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Raleigh recycling center turns around 200 tons per month, changes the way kids think about trash

By SARAH PLUMMER

The Register-Herald

BECKLEY, W.Va. — We bag it up, drop it off and forget about it.

But recycling gathered across Raleigh County and parts of Fayette, Kanawha, Monroe and Wyoming counties begins a new journey.

One or two employees work on the ground level of the Raleigh County Recycling Center to unload recycling bins and trucks from Charleston or many other surrounding municipalities. They rip open the bagged recycling and dump the contents into a shaft.

Bobby Sanders separates recyclable items on a conveyor belt at the Raleigh County Solid Waste Authority Recycling Center.
(Photo by Rick Barbero)

Soda cans, milk jugs, newspapers and water bottles are lifted high into the air before being dropped onto a conveyor where six or seven employees sort each item by hand.

Sherrie Hunter, director of education and marketing, explained that each employee is responsible for one type of recyclable. Sorter Walter Welch, for instance, is the soda can man. As drink cans pass by, he grabs them and tosses them below into large mechanized bays where they are crushed into bales.

An aluminum can could be recycled more than 1 million times into new cans and never loses its value, said Hunter.

As head of the center’s thriving education program (the most comprehensive school program in the state), it’s Hunter’s job to think about refuse in a new way — to teach Raleigh County’s school kids how to reuse as well as reduce and recycle.

Up to 150 students tour the center at a time and can see the sorting process from a classroom with observation windows. There Hunter helps them think about reusing common items in new ways, like melting Starlight Mints inside a cookie cutter to make a candy Christmas ornament.

“We let them understand that they may be common candies, but even something like old candy can be used to create something new,” she said. “Everyone makes about 4.5 to 5 pounds of trash a day, but if we can just worry about our own stuff, reducing what we use and reusing, it can make a big difference and keep it out of the landfill. We have to let them know, ‘It is OK. We all make garbage, but we have to learn to take care of it correctly.'”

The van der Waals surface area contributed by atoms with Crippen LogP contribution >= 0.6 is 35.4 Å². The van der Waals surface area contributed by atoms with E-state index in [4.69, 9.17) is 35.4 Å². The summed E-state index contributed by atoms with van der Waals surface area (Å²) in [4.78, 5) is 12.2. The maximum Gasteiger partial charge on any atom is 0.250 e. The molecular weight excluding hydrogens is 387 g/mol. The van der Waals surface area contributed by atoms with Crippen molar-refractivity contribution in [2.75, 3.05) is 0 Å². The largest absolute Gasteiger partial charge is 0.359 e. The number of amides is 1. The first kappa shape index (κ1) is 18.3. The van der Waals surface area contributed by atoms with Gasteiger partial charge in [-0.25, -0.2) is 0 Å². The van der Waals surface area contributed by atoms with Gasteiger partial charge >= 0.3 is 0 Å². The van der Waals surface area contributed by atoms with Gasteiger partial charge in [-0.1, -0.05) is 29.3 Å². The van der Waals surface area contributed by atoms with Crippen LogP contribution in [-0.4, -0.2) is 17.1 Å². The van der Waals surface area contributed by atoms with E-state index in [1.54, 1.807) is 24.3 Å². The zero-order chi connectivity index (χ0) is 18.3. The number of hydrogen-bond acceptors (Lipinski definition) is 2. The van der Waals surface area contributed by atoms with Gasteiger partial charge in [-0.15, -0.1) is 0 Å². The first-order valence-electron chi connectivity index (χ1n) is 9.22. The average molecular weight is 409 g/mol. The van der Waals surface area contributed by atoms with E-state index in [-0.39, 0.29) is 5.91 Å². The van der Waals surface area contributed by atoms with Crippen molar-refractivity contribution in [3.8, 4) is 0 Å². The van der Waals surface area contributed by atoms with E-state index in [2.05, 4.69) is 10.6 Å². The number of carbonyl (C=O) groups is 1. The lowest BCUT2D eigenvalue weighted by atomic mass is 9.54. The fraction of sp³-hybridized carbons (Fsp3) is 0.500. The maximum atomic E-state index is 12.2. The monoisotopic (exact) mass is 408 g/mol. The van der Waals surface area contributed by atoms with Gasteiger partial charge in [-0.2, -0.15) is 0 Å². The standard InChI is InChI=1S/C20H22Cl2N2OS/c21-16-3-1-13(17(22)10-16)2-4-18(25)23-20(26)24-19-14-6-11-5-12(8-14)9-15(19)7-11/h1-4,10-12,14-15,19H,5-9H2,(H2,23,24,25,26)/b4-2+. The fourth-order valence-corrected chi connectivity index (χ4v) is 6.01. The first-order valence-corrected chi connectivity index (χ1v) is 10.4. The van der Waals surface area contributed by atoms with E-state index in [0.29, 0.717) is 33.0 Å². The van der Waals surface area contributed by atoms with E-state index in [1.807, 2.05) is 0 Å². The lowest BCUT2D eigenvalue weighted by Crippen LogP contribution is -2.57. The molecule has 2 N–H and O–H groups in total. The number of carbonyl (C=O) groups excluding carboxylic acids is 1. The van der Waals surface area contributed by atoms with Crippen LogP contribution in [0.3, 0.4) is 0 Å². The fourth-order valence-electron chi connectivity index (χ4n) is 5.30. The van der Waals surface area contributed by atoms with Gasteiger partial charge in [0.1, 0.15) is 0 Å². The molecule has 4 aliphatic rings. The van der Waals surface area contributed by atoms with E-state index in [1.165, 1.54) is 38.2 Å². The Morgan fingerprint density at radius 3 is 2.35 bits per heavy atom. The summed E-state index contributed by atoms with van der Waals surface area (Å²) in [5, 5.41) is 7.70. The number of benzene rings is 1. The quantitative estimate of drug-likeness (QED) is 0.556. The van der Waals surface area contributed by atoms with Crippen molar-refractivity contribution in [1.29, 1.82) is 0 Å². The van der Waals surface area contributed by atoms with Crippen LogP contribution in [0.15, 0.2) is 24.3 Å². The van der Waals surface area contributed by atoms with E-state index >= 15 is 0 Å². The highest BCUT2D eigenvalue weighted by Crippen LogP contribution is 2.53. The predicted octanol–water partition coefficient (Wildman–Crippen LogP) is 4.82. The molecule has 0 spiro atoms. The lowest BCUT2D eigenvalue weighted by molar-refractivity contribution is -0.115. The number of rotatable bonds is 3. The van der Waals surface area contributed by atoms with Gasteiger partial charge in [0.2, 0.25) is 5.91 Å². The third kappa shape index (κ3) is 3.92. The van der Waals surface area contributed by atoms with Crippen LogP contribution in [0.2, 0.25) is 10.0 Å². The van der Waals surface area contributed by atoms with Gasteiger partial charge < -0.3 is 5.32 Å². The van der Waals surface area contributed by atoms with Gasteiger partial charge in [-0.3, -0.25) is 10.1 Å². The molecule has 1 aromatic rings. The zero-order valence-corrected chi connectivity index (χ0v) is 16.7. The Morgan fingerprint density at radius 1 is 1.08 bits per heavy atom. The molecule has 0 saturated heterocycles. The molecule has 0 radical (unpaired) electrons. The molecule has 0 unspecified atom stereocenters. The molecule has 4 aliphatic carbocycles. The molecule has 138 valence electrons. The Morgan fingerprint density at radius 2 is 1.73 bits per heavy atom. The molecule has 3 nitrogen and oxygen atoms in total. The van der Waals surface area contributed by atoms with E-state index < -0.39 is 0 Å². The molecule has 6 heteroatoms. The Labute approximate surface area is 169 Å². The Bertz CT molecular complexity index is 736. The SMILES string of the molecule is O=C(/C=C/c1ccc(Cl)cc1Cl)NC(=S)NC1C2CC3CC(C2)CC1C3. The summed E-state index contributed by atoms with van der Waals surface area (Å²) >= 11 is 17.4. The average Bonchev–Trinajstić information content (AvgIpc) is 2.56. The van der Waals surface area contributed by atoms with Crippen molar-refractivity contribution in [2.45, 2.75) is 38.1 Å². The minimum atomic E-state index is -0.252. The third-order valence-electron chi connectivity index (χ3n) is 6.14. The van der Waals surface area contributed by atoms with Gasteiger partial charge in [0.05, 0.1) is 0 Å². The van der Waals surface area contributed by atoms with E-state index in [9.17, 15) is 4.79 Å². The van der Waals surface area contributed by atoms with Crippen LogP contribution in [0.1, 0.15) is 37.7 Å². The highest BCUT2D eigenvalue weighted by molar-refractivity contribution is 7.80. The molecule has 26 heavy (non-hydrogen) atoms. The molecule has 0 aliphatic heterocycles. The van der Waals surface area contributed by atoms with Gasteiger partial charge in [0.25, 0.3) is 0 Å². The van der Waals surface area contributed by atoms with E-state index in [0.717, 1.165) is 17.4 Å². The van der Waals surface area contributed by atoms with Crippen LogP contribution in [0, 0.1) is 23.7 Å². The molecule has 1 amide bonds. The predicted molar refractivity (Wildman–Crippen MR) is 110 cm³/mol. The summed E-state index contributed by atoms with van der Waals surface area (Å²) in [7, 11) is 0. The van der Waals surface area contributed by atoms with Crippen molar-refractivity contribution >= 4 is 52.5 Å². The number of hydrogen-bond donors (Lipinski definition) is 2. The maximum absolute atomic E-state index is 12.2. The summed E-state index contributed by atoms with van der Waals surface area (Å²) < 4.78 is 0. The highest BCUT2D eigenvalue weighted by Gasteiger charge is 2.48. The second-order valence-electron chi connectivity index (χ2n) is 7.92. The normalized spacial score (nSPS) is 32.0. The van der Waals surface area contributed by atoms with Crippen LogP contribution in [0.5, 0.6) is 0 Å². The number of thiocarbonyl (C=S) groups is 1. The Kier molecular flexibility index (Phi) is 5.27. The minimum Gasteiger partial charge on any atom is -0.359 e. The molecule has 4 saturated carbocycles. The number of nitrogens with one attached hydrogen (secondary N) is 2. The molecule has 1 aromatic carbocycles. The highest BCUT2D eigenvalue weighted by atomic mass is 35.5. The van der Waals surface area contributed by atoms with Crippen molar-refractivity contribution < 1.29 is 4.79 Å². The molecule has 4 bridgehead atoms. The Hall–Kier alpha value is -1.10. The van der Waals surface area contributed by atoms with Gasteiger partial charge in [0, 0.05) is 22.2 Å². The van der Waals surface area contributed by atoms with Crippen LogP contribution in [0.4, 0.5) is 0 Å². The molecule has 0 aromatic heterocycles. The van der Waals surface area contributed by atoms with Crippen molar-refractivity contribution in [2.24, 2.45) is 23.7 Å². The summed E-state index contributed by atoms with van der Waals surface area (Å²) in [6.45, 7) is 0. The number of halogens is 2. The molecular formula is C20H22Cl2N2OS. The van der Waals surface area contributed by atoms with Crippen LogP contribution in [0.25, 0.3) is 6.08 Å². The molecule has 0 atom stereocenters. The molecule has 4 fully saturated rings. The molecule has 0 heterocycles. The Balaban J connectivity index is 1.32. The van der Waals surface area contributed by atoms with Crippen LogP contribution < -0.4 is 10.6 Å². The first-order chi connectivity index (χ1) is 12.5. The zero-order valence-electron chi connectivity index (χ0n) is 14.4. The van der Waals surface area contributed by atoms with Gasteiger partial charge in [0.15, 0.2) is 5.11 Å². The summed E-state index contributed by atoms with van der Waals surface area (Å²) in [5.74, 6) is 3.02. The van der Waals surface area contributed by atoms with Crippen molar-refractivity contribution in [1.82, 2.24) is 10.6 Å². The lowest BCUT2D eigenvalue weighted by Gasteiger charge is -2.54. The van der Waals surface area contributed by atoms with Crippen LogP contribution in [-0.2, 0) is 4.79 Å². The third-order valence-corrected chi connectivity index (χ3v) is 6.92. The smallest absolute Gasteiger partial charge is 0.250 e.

From the candy ornament project, it isn’t such a far cry to have kids think up some uses or craft ideas for items that can’t be recycled — prescription medicine bottles, plastic soda caps, plastic cat litter containers and Styrofoam egg cartons.

Now in its 16th year, Hunter said the educational program is starting to make a real difference. Students are educating their parents and are having children of their own who will be brought up to consider recycling an essential part of their life.

In 2001, 11 schools had recycling bins stationed on their campuses and collected 47 tons.

Now 36 schools in the county participate and last year collected 5,000 tons.

“Not only are students collecting recycling and coming here to the center to see how it is processed, schools earn money from their recycling to provide field trips or incentives to students.

Since its inception, the recycling program has given schools a $202,000 return in discretionary funds.

“Education of the public is our main concern,” said Recycling Broker Lisa Suggs, who is responsible for selling recycling to mills to make new products. “We want people to know what can be recycled and what can’t. We are still getting some trash in with recycling. I don’t think people do it on purpose, but if they know plastic is recyclable, they might believe all plastic is accepted. We only take plastics No. 1 and 2 — pop bottles, bleach bottles, milk bottles, water bottles.”

That means many fast food cups and single serving yogurt cups, which are often plastic no. 5, can’t be recycled in Raleigh County.

Suggs asks for the public to remain aware of what number plastics they put into their recycling. When in doubt, look for the recycling symbol and make sure either a number “1” or “2” is inside.

The educational program accounts for 36 recycling bins in Raleigh County, and there are an additional 40 in Raleigh and surrounding counties. Although the educational program continues to soar, the overall recycling tonnage has gone down in recent years as the economy has declined.

People are simply buying less things and that cuts into the center’s largest product, which is cardboard.

The Raleigh County Recycling Center is located at 200 Fernandez Drive.

For more information, visit http://raleigh-swa.org/Recycle.aspx or call 304-255-9196.

Can I recycle it in Raleigh County?

Yes: Pie pans, shredded paper (must be bagged separately), soup cans, magazines, aluminum, office paper, newspaper, plastics no. 1 and 2

No: Plastics no. 3 through 8, medicine bottles, soda lids, olive or vegetable oil bottles, chip bags, plastic from TV dinners, CDs.

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